For more information about becoming a foster parent, visit the Ohio Department of Job and Family Services website.
Other Ohio benefits
OhioKAN helps kinship and post-adoptive families find resources and support for placement. OhioKAN does not give money directly to families, but it can help you find resources and can help you apply for benefits.
Kinship caregivers who qualify can apply for SNAP (“food stamps”) and Medicaid. All children in Childrens Services custody have Medicaid automatically, but the kinship caregiver and their other household members do not.
Eligibility for SNAP and Medicaid benefits is based on your household size and your income. You can choose if you include your kinship child as a "household" member for eligibilty purposes.
- Household size. The number of people in your household impacts the maximum income allowed to receive benefits. Bigger households can have higher household income and receive benefits. The number of people in your household determines your SNAP benefit’s amount. Bigger households are eligible for bigger benefits. You may choose to include or exclude your kin child from the household size count.
- Total household income. Your total household income includes every household member’s income. There are two types of income: earned income and unearned income. Earned income includes wages earned through a job or trade. Unearned income includes income you didn't get from working, including child support, spousal support, need-based cash assistance, and cash benefits like Social Security or Workers Compensation. If you include your kin child in the household count, then their KSP payments count as unearned income for your household. If the KSP moves your income above the eligibility threshold, your household becomes ineligible for SNAP and Medicaid.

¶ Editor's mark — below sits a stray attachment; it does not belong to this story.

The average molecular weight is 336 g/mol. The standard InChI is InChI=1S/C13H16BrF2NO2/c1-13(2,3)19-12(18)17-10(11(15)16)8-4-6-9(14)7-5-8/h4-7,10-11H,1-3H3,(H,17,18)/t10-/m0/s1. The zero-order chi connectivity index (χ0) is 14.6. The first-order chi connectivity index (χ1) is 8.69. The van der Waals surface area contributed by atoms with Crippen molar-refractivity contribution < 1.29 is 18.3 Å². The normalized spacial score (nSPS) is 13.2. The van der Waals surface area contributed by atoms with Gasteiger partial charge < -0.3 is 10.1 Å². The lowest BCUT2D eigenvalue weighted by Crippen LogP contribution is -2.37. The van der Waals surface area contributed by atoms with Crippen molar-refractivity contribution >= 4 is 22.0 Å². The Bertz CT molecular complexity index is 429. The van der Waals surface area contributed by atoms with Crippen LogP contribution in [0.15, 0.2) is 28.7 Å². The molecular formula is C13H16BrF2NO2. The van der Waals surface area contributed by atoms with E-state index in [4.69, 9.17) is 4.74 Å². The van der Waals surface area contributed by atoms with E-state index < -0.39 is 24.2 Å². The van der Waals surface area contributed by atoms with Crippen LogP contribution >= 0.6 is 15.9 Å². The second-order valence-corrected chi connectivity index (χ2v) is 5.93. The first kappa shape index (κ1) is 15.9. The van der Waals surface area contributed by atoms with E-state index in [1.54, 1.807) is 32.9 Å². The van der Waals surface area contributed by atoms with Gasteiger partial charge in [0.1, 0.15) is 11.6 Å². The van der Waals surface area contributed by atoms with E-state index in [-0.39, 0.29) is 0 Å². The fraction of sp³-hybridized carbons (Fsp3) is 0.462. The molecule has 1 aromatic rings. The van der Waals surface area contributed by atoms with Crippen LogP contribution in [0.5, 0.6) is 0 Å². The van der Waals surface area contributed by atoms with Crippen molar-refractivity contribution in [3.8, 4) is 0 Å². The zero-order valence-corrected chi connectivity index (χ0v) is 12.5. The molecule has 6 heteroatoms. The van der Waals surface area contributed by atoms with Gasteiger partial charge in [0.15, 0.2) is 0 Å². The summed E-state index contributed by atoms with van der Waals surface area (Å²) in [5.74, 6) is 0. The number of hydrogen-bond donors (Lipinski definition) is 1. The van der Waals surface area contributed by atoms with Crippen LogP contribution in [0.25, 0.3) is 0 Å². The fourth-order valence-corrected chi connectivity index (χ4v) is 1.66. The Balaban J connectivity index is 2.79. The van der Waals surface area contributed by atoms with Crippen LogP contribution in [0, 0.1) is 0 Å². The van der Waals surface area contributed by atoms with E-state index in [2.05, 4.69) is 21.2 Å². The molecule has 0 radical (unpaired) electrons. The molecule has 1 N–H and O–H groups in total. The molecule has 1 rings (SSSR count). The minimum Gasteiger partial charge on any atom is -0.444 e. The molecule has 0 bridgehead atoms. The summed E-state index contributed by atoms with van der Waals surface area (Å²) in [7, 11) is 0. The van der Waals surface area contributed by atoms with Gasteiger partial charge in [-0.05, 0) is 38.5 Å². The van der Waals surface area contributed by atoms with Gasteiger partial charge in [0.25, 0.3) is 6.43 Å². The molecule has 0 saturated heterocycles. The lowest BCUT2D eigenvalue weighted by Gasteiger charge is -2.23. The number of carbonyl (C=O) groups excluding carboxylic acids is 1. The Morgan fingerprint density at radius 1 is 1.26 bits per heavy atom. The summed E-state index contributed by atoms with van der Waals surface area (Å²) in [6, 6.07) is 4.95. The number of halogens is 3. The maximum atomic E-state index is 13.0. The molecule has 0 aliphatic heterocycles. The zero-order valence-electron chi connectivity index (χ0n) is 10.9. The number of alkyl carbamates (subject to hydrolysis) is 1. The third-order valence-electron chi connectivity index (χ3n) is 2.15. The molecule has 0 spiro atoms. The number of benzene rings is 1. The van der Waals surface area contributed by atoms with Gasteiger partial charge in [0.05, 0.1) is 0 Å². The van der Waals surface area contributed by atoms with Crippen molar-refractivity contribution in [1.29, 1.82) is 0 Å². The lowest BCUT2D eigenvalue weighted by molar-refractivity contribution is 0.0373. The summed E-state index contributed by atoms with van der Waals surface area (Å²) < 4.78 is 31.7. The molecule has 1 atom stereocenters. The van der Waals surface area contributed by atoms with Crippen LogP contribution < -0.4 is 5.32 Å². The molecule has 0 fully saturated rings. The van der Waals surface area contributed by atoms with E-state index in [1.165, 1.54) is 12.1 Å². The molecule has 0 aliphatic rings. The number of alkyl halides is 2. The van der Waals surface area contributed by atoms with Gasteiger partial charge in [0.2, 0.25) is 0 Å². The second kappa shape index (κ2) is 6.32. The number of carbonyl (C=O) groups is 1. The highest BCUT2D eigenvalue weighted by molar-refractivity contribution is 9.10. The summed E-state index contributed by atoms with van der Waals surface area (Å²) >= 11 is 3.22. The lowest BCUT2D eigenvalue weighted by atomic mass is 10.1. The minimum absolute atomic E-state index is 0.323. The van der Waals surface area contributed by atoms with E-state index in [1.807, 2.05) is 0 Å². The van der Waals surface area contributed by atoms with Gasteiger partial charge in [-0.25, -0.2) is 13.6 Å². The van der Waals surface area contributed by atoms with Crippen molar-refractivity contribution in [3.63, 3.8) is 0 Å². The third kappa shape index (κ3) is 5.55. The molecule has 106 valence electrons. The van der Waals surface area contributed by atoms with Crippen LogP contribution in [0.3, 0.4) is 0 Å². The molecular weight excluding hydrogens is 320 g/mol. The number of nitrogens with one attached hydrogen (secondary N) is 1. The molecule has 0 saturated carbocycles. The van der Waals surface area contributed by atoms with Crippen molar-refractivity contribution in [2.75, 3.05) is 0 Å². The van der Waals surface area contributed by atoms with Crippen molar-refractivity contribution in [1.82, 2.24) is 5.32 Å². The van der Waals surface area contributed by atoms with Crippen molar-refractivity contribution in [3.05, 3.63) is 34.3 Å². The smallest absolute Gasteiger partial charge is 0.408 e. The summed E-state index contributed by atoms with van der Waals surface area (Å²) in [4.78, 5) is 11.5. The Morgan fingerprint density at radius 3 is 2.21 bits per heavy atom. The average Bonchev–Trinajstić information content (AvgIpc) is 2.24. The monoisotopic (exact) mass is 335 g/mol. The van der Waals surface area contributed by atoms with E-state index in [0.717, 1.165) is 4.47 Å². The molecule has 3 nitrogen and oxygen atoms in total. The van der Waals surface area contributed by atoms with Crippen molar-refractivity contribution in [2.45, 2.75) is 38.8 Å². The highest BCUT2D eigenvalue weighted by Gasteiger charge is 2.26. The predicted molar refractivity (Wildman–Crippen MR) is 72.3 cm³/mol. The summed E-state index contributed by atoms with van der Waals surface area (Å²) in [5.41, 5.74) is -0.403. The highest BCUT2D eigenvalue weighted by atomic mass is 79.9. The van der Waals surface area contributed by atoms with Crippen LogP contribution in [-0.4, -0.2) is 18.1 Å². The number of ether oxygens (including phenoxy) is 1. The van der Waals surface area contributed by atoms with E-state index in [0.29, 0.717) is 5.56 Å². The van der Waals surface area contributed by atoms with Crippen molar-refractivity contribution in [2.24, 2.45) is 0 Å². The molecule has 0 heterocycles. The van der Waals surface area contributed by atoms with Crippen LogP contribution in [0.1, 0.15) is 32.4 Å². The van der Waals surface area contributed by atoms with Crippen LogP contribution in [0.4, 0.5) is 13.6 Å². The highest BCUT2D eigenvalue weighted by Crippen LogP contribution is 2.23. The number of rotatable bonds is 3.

The Ohio Works First (OWF) “Child-only” program provides cash payments to help support the kinship child. OWF “Child-only” eligibility is based on the child’s placement status, not the caregiver’s income. Kinship caregivers are ineligible to receive both OWF “Child-only” benefits and KSP benefits for the same child at the same time. When your KSP payments end, you may apply for OWF “Child-only” benefits.
The Kinship Permanency Incentive (KPI) program gives money to help kinship caregivers that have legal custody of the child. Participating in KSP does not affect your eligibility for KPI if you end up getting legal custody of the kin child. Learn more about KPI.
The Kinship Caregiver Program may provide child care support and other necessities, like cribs. For information about the Kinship Caregiver Program, contact your county Department of Job and Family Services. You can find their contact information on this page under "Local Government and Community Resources."
Learn more about Ohio benefits programs.
More help with KSP
If you have questions about the Kinship Support Program or KSP payments, call ODJFS at (866) 886-3537, option 4 or email [email protected].
If you believe a payment is incorrect, call SACWIS at (800) 686-1580 (choose option 3, then option 5), or email at [email protected].